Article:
Another way to reduce stress, I suggest, is to admit university study is an inherently stressful experience. Marketing university as a joyful, relaxed experience, as depicted in many silly TV ads, is not only dishonest, but dangerous. Students compare their stressful reality, to the idealized world in the marketing, and conclude there must be something wrong with them. We need to tell students that uni can be fun occasionally, but most of the time it is hard work, frustration, and occasionally frightening.

  2. Sally Kift says:

    Thanks for this thoughtful comment Tom. There are clearly many ways in which we can work to make learning, teaching and assessment far less stressful for students, a number of which you have identified here.
    As you say, effective online learning is enabled by careful instructional design, planning, organising and sequencing, that leverages the flexibility that student really like to best effect with scaffolding and embedded support. As the seminal/ viral Hodges et al article set out – emergency remote teaching is much different from effective online learning (https://er.educause.edu/articles/2020/3/the-difference-between-emergency-remote-teaching-and-online-learning).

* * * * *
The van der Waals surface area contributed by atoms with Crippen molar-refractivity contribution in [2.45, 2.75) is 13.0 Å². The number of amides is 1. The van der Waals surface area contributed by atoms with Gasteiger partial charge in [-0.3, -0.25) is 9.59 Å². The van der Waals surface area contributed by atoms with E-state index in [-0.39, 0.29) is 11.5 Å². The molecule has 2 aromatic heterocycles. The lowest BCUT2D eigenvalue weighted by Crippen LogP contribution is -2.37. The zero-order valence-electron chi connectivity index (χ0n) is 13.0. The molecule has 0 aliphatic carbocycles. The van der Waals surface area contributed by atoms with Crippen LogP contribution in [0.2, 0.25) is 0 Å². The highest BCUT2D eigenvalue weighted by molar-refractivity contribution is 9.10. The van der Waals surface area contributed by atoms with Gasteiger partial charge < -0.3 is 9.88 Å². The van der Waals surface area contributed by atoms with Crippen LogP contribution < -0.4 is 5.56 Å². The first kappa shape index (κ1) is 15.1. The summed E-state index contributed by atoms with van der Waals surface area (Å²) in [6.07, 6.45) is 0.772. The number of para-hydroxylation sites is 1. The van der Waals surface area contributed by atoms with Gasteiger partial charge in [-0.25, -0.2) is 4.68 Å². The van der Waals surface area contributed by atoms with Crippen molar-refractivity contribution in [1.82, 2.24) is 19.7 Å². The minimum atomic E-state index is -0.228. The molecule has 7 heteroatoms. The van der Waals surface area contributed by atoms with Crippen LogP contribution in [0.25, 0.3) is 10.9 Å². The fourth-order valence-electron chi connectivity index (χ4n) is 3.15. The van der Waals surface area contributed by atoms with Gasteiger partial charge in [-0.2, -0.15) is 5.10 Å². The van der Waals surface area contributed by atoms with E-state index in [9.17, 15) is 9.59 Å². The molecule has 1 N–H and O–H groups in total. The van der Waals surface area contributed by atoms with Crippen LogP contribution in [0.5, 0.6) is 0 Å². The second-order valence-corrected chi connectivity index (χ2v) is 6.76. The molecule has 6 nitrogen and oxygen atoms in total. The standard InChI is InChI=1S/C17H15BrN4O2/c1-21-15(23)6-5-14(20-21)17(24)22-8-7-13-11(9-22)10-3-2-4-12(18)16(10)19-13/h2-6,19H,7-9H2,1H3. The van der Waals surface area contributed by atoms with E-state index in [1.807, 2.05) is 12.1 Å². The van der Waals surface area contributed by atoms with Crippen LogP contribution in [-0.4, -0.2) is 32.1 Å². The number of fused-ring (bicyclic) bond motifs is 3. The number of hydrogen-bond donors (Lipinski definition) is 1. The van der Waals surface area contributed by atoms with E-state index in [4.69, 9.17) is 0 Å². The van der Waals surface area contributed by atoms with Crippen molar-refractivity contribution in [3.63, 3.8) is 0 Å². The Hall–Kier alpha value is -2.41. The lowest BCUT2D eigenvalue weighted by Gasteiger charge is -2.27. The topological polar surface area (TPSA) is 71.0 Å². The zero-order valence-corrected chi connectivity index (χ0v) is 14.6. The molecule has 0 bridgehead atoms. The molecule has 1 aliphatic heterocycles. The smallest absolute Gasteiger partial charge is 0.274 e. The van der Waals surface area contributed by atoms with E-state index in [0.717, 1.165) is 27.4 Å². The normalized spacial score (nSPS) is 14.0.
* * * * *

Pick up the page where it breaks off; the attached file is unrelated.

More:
Your last point I think also goes to the need to manage student expectations on entry far more explicitly and build help-seeking behaviours for when [learning] times get tough.
    In addition to your blog posts, there is this good work from NCSEHE Nicole Crawford, which additional to the link to the link to her Fellowship report I gave above – see Supporting students’ mental wellbeing: what can